If you can’t get a hold of your sales leads – KEEP TRYING. It’s critical to stay consistent with your potential customers. A recent study found it takes six calls to win a sale (source). Although it can be disheartening to struggle on the phones, another study found that 50% of leads never get a second cold call from salespeople (source). Use your CRM or spreadsheet to keep track of your interactions (and attempts) with leads to keep things organized. 

Challenge #4: Keeping the Deal on Track

The worst thing is when you have a deal in your pipeline, and it keeps getting pushed back because new issues arise. To avoid push back later on, make sure that you are fully transparent with the customer. Don’t be afraid to get the answers you need up front.

Is the person you are speaking with the main contact or decision maker? 

Are there other people in the company who you will need to coordinate with to make a final decision? 

Will those people need to see a demo, a presentation, or look over the contract? 

The sooner you figure this out, the better off you will be when it comes to closing the deal.

What is your customer’s timeline? Do they have a timeline at all? Once you get a timeline down, you will know how serious your customer is about buying and you won’t waste time trying to close a deal if the prospect has no intention of making a purchase in the near future. If they don’t have a timeline, consider re-evaluating their need for what you are selling or the features that you are pitching.

Does your customer have a budget? If possible, get an idea of this dollar amount. In doing so, you will know if your product is something the customer can realistically purchase, or if it’s just something nice to consider.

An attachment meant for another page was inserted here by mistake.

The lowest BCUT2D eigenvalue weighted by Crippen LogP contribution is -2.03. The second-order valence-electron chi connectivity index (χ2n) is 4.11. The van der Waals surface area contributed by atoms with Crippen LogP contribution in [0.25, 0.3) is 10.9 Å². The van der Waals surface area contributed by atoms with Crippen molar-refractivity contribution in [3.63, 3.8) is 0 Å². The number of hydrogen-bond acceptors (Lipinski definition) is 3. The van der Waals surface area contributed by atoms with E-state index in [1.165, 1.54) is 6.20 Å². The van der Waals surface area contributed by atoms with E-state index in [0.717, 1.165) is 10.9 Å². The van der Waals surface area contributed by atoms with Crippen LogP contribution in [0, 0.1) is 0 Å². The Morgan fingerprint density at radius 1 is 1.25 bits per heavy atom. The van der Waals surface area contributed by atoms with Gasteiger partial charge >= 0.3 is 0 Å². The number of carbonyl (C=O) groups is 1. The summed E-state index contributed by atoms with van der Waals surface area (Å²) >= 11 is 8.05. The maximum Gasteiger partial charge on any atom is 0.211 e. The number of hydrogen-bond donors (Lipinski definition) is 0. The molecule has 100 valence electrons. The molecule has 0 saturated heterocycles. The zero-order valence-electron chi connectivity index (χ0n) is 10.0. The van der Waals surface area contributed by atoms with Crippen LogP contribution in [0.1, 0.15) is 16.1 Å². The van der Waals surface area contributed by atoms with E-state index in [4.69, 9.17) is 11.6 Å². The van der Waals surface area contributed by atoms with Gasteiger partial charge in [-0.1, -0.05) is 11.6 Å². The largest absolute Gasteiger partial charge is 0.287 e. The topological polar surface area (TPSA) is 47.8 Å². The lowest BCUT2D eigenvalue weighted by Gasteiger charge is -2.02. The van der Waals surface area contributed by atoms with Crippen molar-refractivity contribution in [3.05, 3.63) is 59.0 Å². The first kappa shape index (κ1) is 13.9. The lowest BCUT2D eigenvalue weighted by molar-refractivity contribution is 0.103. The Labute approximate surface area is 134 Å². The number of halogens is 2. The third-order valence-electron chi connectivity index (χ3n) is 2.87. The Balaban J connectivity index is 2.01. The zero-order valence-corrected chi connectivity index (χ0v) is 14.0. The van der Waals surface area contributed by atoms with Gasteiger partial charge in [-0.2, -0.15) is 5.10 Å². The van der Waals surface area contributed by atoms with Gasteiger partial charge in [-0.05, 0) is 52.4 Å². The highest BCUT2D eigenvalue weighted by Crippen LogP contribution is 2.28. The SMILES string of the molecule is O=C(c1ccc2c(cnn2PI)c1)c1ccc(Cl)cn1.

Challenge #5: In sales, does “no” always mean no?

When it comes to sales – “no” doesn’t always mean no. For most people, we’ve been programmed over the years to shut down when we hear “no.” When it comes to sales, a simple “no” can mean multiple things. To a seasoned salesperson, a “no” just means “not now.” Don’t be afraid to probe further to understand how you can provide value to your customer. 

Consider questions like:

  • Why not?
  • Is there someone else you think this would help?
  • What would make something like this interesting for you?

It’s important to pick up on the vibes being given from your customer, but try not to accept a simple “no” without some follow up questions. Perhaps you just haven’t found the right way to provide value (or maybe it’s just not the right time). Just remember, “you miss 100% of the shots you don’t take.”

Contributed by Kevin Ruef. As an OC local and UCSB alum, Kevin co-founded 10-8 Systems after exceeding multiple companies’ sales records (both domestically and internationally). With more than a decade in sales, his experience ranges from B2B, B2G, and B2C. Since the company’s start in 2019, Kevin is responsible for business development, strategic partnerships, and business operations. 

Published by CSUF Entrepreneurship

We teach, coach and lead the principled, cross-disciplinary practice of entrepreneurship. We believe that, through determined practice, leadership and team work, our students, faculty, clients, volunteers and alums can systematically recombine the new and the old to forge new ventures, create an entrepreneurial culture, and dramatically benefit our community.